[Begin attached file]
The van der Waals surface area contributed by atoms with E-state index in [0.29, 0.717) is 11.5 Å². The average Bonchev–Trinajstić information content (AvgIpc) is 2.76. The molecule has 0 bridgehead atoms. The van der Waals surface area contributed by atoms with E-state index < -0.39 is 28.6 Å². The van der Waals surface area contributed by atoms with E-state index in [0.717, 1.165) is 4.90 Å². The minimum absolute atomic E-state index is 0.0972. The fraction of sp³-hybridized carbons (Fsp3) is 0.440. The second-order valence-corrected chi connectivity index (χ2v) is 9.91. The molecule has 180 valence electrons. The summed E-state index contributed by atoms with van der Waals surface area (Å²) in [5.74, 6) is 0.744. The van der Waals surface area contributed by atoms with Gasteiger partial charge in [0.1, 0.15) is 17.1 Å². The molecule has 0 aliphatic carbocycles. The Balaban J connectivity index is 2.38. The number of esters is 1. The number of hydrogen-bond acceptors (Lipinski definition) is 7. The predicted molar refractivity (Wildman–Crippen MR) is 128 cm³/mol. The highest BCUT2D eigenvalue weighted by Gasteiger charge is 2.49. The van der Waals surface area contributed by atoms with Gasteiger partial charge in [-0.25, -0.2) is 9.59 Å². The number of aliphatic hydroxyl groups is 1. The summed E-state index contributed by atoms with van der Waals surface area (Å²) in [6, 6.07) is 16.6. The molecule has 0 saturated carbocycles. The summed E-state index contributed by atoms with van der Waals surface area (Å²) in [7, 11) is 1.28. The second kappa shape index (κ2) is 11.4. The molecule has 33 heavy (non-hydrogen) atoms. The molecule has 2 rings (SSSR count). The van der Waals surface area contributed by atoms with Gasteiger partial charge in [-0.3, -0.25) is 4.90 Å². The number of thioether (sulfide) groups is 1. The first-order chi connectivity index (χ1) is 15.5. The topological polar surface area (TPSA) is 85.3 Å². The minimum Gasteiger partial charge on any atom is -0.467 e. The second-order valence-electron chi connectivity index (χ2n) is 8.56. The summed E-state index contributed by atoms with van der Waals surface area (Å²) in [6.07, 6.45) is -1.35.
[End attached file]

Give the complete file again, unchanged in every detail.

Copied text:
The van der Waals surface area contributed by atoms with E-state index in [0.29, 0.717) is 11.5 Å². The average Bonchev–Trinajstić information content (AvgIpc) is 2.76. The molecule has 0 bridgehead atoms. The van der Waals surface area contributed by atoms with E-state index < -0.39 is 28.6 Å². The van der Waals surface area contributed by atoms with E-state index in [0.717, 1.165) is 4.90 Å². The minimum absolute atomic E-state index is 0.0972. The fraction of sp³-hybridized carbons (Fsp3) is 0.440. The second-order valence-corrected chi connectivity index (χ2v) is 9.91. The molecule has 180 valence electrons. The summed E-state index contributed by atoms with van der Waals surface area (Å²) in [5.74, 6) is 0.744. The van der Waals surface area contributed by atoms with Gasteiger partial charge in [0.1, 0.15) is 17.1 Å². The molecule has 0 aliphatic carbocycles. The Balaban J connectivity index is 2.38. The number of esters is 1. The number of hydrogen-bond acceptors (Lipinski definition) is 7. The predicted molar refractivity (Wildman–Crippen MR) is 128 cm³/mol. The highest BCUT2D eigenvalue weighted by Gasteiger charge is 2.49. The van der Waals surface area contributed by atoms with Gasteiger partial charge in [-0.25, -0.2) is 9.59 Å². The number of aliphatic hydroxyl groups is 1. The summed E-state index contributed by atoms with van der Waals surface area (Å²) in [6, 6.07) is 16.6. The molecule has 0 saturated carbocycles. The summed E-state index contributed by atoms with van der Waals surface area (Å²) in [7, 11) is 1.28. The second kappa shape index (κ2) is 11.4. The molecule has 33 heavy (non-hydrogen) atoms. The molecule has 2 rings (SSSR count). The van der Waals surface area contributed by atoms with Gasteiger partial charge in [-0.3, -0.25) is 4.90 Å². The number of thioether (sulfide) groups is 1. The first-order chi connectivity index (χ1) is 15.5. The topological polar surface area (TPSA) is 85.3 Å². The minimum Gasteiger partial charge on any atom is -0.467 e. The second-order valence-electron chi connectivity index (χ2n) is 8.56. The summed E-state index contributed by atoms with van der Waals surface area (Å²) in [6.07, 6.45) is -1.35.